Illustration of how electrons can be imagined to move between two arms of a metallic nanoantenna, driven by a single-cycle light wave. Credit: University of Konstanz
A European team of researchers including physicists from the University of Konstanz has found a way of transporting electrons at times below the femtosecond range by manipulating them with light. This could have major implications for the future of data processing and computing.
Contemporary electronic components, which are traditionally based on silicon semiconductor technology, can be switched on or off within picoseconds (i.e. 10-12 seconds). Standard mobile phones and computers work at maximum frequencies of several gigahertz (1 GHz = 109 Hz) while individual transistors can approach one terahertz (1 THz = 1012Hz). Further increasing the speed at which electronic switching devices can be opened or closed using the standard technology has since proven a challenge. A recent series of experiments—conducted at the University of Konstanz and reported in a recent publication in Nature Physics—demonstrates that electrons can be induced to move at sub-femtosecond speeds, i.e. faster than 10-15 seconds, by manipulating them with tailored light waves.
“This may well be the distant future of electronics,” says Alfred Leitenstorfer, Professor of Ultrafast Phenomena and Photonics at the University of Konstanz (Germany) and co-author of the study. “Our experiments with single-cycle light pulses have taken us well into the attosecond range of electron transport.” Light oscillates at frequencies at least a thousand times higher than those achieved by purely electronic circuits: One femtosecond corresponds to 10-15 seconds, which is the millionth part of a billionth of a second. Leitenstorfer and his team from the Department of Physics and the Center for Applied Photonics (CAP) at the University of Konstanz believe that the future of electronics lies in integrated plasmonic and optoelectronic devices that operate in the single-electron regime at optical—rather than microwave—frequencies. “However, this is very basic research we are talking about here and may take decades to implement,” he cautions.
A question of controlling light and matter
The challenge for the international team of theoretical and experimental physicists from the University of Konstanz, the University of Luxembourg, CNRS-Université Paris Sud (France) and the Center for Materials Physics (CFM-CSIC) and Donostia International Physics Center (DIPC) in San Sebastián (Spain) who collaborated on this project was to develop an experimental set-up for manipulating ultrashort light pulses at femtosecond scales below a single oscillation cycle on the one hand, and to create nanostructures suited for high-precision measurements and manipulation of electronic charges on the other. “Fortunately for us, we have first-class facilities at our disposal right here in Konstanz,” says Leitenstorfer, whose team conducted the experiments. “The Center for Applied Photonics is a world-leading facility for the development of ultrafast laser technology. And thanks to our Collaborative Research Centre 767 Controlled Nanosystems: Interaction and Interfacing to the Macroscale, we have access to extremely well-defined nanostructures that can be created and controlled at the nanometre scale.”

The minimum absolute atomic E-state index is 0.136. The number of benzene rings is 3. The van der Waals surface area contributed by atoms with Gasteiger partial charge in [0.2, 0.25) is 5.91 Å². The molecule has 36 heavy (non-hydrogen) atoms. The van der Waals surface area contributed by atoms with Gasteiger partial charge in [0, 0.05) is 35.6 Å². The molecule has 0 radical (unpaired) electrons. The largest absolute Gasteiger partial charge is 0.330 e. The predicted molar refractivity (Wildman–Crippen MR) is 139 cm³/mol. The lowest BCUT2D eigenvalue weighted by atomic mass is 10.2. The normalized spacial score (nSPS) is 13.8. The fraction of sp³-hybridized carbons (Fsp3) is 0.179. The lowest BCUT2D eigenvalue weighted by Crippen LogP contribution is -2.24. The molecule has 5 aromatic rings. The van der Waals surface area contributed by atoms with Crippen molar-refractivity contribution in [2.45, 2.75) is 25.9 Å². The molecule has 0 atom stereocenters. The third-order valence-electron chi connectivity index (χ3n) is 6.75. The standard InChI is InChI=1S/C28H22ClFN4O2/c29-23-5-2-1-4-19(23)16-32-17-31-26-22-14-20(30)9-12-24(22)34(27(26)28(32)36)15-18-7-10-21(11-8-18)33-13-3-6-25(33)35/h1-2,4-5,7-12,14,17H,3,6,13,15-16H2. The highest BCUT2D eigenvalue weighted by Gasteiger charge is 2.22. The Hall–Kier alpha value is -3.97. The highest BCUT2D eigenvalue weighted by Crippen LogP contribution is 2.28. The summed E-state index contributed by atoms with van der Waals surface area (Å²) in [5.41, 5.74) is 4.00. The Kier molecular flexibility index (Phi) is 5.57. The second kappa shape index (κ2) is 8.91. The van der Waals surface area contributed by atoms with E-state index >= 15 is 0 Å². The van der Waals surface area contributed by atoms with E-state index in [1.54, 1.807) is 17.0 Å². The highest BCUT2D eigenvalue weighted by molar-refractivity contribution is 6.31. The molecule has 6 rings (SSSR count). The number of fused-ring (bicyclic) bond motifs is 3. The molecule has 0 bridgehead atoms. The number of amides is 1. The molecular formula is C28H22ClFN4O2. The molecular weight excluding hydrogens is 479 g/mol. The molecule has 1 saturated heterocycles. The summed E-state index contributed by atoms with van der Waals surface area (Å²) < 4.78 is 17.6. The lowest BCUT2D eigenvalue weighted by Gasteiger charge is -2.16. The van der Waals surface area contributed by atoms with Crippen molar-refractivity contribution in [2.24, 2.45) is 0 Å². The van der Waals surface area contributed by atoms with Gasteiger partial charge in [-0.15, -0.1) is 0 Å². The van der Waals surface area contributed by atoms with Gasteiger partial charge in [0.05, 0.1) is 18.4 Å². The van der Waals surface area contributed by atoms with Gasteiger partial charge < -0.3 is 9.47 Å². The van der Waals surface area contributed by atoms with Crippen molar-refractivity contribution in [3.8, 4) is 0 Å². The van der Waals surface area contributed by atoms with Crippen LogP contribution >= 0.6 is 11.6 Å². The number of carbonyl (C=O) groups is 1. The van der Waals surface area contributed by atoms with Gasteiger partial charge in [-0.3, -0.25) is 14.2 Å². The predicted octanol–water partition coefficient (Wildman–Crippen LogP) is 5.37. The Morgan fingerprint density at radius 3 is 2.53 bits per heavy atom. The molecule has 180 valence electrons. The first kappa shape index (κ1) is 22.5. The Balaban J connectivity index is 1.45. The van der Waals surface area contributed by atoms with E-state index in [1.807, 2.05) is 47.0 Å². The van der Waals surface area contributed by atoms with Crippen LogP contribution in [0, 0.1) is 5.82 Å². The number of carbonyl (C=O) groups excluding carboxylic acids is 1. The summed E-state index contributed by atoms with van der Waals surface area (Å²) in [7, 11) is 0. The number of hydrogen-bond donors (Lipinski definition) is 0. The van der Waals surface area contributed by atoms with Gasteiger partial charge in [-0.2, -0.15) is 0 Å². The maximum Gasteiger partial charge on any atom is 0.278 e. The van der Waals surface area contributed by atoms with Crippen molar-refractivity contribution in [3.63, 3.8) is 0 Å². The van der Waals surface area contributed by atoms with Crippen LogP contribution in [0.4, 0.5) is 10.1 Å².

Superfast electron switch
The experimental set-up developed by Leitenstorfer’s team and coordinating author Daniele Brida (formerly leader of an Emmy Noether research group at the University of Konstanz, now professor at the University of Luxembourg) involved nanoscale gold antennae as well as an ultrafast laser capable of emitting one hundred million single-cycle light pulses per second in order to generate a measurable current. The bowtie design of the optical antenna allowed for a sub-wavelength and sub-cycle spatio-temporal concentration of the electric field of the laser pulse into the gap of a width of six nm (1 nm = 10-9 metres).
As a result of the highly nonlinear character of electron tunnelling out of the metal and acceleration over the gap in the optical field, the researchers were able to switch electronic currents at speeds of approximately 600 attoseconds (i.e. less than one femtosecond, 1 as = 10-18 seconds). “This process only occurs at time scales of less than half an oscillation period of the electric field of the light pulse,” explains Leitenstorfer—an observation that the project partners in Paris and San Sebastián were able to confirm and map out in detail by means of a time-dependent treatment of the electronic quantum structure coupled to the light field.
The study opens up entirely new opportunities for understanding how light interacts with condensed matter, enabling observation of quantum phenomena at unprecedented temporal and spatial scales. Building on the new approach to electron dynamics driven at the nanoscale by optical fields that this study affords, the researchers will move on to investigate electron transport at atomic time and length scales in even more sophisticated solid-state devices with picometre dimensions.